Tufts Mock Trial (TMT) placed fourth out of 24 teams competing at the Great American Mock Trial Invitational (GAMTI), which was hosted by the University of Virginia in Washington, D.C. over the weekend of Nov. 1. The Tufts team finished with a score of 8.5 out of 12 and received the most individual awards of the entire weekend, according to TMT Co-Presidents, seniors Anna Lyons and Nicholas Teleky.
TMT competed against teams from Pennsylvania State University, the University of New Mexico, the University of Illinois and Harvard University, according to Teleky.
“We did very well,” he said. “There were three judges per round; each judge has their own ballot. In the first three rounds, we won according to each one of those judges, so all nine judges. One of the judges had us tying with another school, so we would count that as 8.5 wins. And then in the very last round, we met the team that would go on to eventually win everything — Harvard. We lost all three ballots, but it was a really great round.”
Teleky explained that although the team did not win the overall competition, Tufts did win the most individual awards of the entire weekend.
“Anna Lyons got two different awards,” he said. “She got an award for her attorney work and also got the highest ranked witness award in the entire tournament. Mandy Xu got the highest ranked attorney award in the tournament. Another senior, Benjamin Kurland, got a witness award also.”
Teleky added that because the team received an invitation to compete in the GAMTI only one-and-a-half weeks before the tournament, the Tufts team selected six experienced members to attend. The members that competed were senior Benjamin Kurland, junior Will Lorenzen, senior Mandy Xu, sophomore Zabir Islam, Teleky and Lyons, according to TMT External Affairs Officer Eve Feldberg, a sophomore.
The competition focused on the situation of a civil case, according to Lyons.
“One family was suing another,” she said. “There were two 11-year-old boys who had been home alone. They were playing together when they found a gun. The gun went off and killed one of the children. So, it’s one child’s parents suing the other child’s parents for their daughter’s death.”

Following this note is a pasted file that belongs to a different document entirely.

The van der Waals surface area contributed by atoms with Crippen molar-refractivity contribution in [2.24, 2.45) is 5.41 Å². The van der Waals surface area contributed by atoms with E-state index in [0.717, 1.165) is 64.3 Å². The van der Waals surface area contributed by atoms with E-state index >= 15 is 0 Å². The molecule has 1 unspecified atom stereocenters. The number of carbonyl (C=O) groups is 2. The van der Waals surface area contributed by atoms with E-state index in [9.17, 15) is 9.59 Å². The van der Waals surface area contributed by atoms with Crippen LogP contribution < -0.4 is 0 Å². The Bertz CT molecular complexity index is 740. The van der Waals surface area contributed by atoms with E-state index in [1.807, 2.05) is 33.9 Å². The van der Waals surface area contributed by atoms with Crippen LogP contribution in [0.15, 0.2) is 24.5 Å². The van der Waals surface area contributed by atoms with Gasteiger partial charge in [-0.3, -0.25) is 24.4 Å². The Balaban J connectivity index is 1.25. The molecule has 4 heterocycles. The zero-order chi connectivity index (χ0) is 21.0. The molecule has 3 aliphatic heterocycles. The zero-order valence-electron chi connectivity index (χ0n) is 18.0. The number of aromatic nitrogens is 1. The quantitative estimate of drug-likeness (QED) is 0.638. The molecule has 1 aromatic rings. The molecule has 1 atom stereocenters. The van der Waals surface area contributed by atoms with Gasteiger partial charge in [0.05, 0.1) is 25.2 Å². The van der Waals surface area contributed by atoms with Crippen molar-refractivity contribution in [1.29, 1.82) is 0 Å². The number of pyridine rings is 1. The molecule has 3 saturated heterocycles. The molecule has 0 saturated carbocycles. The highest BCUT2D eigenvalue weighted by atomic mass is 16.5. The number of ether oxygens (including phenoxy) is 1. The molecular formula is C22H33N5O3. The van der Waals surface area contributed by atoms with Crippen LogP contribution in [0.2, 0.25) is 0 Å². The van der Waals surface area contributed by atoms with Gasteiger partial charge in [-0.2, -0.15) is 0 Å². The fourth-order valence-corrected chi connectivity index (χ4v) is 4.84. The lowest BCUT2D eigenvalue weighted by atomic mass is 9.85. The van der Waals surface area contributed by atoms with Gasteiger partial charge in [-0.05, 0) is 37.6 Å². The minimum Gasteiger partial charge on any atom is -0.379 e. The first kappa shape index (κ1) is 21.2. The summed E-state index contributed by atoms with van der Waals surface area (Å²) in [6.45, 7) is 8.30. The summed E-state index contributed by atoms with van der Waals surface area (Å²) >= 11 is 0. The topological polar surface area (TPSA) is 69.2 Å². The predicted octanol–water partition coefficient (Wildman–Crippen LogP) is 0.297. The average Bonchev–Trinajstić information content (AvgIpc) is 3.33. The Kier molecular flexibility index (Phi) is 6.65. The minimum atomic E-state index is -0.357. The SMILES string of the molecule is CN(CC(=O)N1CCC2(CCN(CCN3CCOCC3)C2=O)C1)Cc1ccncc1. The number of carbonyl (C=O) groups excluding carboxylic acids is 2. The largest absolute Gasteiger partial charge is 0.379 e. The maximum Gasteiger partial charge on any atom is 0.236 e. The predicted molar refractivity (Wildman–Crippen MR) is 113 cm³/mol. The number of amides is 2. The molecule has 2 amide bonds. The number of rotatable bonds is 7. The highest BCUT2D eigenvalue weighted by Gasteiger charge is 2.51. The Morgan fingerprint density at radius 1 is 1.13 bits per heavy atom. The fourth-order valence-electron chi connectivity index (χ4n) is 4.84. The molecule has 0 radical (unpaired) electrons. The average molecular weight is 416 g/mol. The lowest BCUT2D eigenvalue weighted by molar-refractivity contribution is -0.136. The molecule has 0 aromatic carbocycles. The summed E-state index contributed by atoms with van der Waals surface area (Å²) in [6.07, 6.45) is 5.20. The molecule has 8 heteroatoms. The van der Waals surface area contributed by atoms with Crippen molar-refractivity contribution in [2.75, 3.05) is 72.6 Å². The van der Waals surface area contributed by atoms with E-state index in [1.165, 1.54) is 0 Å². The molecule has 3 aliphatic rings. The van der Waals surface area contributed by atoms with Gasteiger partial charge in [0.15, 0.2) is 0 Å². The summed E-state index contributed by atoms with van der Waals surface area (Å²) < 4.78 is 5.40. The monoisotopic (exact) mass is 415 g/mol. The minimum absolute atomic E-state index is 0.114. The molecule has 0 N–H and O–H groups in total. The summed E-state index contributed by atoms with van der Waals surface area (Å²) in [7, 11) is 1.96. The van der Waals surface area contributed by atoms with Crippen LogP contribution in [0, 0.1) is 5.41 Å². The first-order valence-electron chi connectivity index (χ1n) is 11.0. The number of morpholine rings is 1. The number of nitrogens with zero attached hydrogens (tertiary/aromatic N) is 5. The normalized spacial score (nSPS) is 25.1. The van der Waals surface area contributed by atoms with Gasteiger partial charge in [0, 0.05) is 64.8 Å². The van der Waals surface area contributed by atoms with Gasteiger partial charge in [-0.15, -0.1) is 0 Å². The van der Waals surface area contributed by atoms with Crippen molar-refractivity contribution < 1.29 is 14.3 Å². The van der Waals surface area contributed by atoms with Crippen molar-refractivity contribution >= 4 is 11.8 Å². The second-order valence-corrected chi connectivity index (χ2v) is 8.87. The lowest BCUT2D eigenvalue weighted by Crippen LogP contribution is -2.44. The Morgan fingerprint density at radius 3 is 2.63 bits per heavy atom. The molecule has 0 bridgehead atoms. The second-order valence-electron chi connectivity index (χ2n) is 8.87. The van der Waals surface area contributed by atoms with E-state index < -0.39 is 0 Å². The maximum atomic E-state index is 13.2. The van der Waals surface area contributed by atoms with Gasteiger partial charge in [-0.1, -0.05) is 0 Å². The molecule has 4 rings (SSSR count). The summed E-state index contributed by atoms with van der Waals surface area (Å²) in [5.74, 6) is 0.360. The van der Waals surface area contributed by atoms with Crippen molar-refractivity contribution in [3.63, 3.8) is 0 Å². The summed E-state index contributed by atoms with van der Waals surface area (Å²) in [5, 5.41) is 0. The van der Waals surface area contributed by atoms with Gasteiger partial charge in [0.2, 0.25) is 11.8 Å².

Lyons noted that once the team enters the courtroom, they have to be in the right frame of mind for the case.
“You have to be in your own head and in the zone — like in an athlete kind of way,” she said. “We sort of have these rituals that we go through as a team. We get excited outside a courtroom because it does take a lot of energy to play these characters for three hours. We huddle together as a team and pump each other up. Then we go in.”
Teleky agreed that confidence is a major factor for the team’s results.
“A lot of it is really knowing that you know what you know before the round starts, ” he said. “When you go into a round, one of the most important things is coming across as confident and polished. A lot of mock trial is thinking on your feet.”
TMT will be competing in two more prestigious competitions this fall. According to Teleky and Lyons, they will be sending two teams to California for the Beach Party, hosted by the University of California Irvine, and two teams to Connecticut for the Yale Invitational.
“Only the top 12 schools in the country for mock trial are invited to the Beach Party,” Teleky said. “This is the first year we got invited, so we’re excited to go.”
According to Lyons, TMT is composed of a group of 35 to 40 students who are divided into four teams, which are reshuffled throughout the year.
“In the fall, we are unstacked — we have about the same level of teams all around,” Teleky said. “We do this because we don’t have coaches — we’re entirely student run. This lets the newer, less experienced members learn from the older, more experienced members. Then, in the spring, which is the competitive season for Nationals, we stack the teams A, B, C and D … putting the most experienced people with the most experienced people to see how far we can go.”
Teleky and Lyons will graduate this May after being involved with TMT during their entire time at Tufts.
“We’ve both been involved with this since freshman fall,” Lyons said. “We’ve both been on the same team. We’ve kind of grown up through the program together, and I think we’re hoping to leave the program in the best possible shape. We want to give them the best possible chances for growing their talent.”